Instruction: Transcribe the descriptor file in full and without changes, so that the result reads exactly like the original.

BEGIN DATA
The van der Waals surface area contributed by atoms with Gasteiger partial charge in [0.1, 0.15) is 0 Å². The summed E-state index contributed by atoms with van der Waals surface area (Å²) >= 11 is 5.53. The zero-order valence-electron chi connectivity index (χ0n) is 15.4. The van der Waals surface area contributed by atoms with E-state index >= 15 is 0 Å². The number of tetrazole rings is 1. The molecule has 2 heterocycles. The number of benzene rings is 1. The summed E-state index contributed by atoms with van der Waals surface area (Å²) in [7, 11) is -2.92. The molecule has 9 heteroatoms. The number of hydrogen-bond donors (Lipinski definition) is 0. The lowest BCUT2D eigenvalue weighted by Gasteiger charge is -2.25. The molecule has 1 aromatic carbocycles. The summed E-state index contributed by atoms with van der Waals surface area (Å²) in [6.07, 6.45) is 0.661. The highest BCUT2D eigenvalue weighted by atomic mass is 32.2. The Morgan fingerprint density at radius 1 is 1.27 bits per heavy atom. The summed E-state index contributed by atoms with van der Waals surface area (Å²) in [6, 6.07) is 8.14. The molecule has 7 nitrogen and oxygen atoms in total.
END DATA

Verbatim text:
The van der Waals surface area contributed by atoms with Gasteiger partial charge in [0.1, 0.15) is 0 Å². The summed E-state index contributed by atoms with van der Waals surface area (Å²) >= 11 is 5.53. The zero-order valence-electron chi connectivity index (χ0n) is 15.4. The van der Waals surface area contributed by atoms with E-state index >= 15 is 0 Å². The number of tetrazole rings is 1. The molecule has 2 heterocycles. The number of benzene rings is 1. The summed E-state index contributed by atoms with van der Waals surface area (Å²) in [7, 11) is -2.92. The molecule has 9 heteroatoms. The number of hydrogen-bond donors (Lipinski definition) is 0. The lowest BCUT2D eigenvalue weighted by Gasteiger charge is -2.25. The molecule has 1 aromatic carbocycles. The summed E-state index contributed by atoms with van der Waals surface area (Å²) in [6.07, 6.45) is 0.661. The highest BCUT2D eigenvalue weighted by atomic mass is 32.2. The Morgan fingerprint density at radius 1 is 1.27 bits per heavy atom. The summed E-state index contributed by atoms with van der Waals surface area (Å²) in [6, 6.07) is 8.14. The molecule has 7 nitrogen and oxygen atoms in total.